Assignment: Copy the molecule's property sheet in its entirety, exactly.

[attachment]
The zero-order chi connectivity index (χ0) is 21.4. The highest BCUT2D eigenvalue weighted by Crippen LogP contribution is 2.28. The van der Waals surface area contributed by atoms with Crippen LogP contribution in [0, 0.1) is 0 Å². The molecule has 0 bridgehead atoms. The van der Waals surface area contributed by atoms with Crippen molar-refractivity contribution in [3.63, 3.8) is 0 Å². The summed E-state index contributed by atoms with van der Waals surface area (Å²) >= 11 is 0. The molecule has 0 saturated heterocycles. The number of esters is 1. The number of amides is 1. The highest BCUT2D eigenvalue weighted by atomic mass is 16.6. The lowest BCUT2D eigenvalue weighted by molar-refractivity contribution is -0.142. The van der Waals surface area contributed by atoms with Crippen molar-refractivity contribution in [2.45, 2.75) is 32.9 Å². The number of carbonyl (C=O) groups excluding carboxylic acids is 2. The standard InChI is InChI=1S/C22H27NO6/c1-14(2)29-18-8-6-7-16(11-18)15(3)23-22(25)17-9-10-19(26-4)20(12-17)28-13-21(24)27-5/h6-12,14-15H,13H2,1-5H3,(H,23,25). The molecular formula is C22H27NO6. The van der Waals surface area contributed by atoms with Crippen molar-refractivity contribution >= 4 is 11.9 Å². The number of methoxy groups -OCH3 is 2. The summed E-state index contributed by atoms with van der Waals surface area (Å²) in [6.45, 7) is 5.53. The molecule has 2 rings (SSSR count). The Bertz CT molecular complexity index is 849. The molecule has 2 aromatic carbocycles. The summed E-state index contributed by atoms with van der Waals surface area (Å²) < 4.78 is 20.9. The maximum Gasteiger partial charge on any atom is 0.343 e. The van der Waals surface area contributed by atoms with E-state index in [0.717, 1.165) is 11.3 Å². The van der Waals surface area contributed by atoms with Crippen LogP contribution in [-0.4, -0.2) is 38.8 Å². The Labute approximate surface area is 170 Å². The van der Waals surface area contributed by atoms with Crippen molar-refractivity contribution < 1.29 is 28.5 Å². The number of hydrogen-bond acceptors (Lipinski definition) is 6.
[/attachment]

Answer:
The zero-order chi connectivity index (χ0) is 21.4. The highest BCUT2D eigenvalue weighted by Crippen LogP contribution is 2.28. The van der Waals surface area contributed by atoms with Crippen LogP contribution in [0, 0.1) is 0 Å². The molecule has 0 bridgehead atoms. The van der Waals surface area contributed by atoms with Crippen molar-refractivity contribution in [3.63, 3.8) is 0 Å². The summed E-state index contributed by atoms with van der Waals surface area (Å²) >= 11 is 0. The molecule has 0 saturated heterocycles. The number of esters is 1. The number of amides is 1. The highest BCUT2D eigenvalue weighted by atomic mass is 16.6. The lowest BCUT2D eigenvalue weighted by molar-refractivity contribution is -0.142. The van der Waals surface area contributed by atoms with Crippen molar-refractivity contribution in [2.45, 2.75) is 32.9 Å². The number of carbonyl (C=O) groups excluding carboxylic acids is 2. The standard InChI is InChI=1S/C22H27NO6/c1-14(2)29-18-8-6-7-16(11-18)15(3)23-22(25)17-9-10-19(26-4)20(12-17)28-13-21(24)27-5/h6-12,14-15H,13H2,1-5H3,(H,23,25). The molecular formula is C22H27NO6. The van der Waals surface area contributed by atoms with Crippen molar-refractivity contribution >= 4 is 11.9 Å². The number of methoxy groups -OCH3 is 2. The summed E-state index contributed by atoms with van der Waals surface area (Å²) in [6.45, 7) is 5.53. The molecule has 2 rings (SSSR count). The Bertz CT molecular complexity index is 849. The molecule has 2 aromatic carbocycles. The summed E-state index contributed by atoms with van der Waals surface area (Å²) < 4.78 is 20.9. The maximum Gasteiger partial charge on any atom is 0.343 e. The van der Waals surface area contributed by atoms with E-state index in [0.717, 1.165) is 11.3 Å². The van der Waals surface area contributed by atoms with Crippen LogP contribution in [-0.4, -0.2) is 38.8 Å². The Labute approximate surface area is 170 Å². The van der Waals surface area contributed by atoms with Crippen molar-refractivity contribution < 1.29 is 28.5 Å². The number of hydrogen-bond acceptors (Lipinski definition) is 6.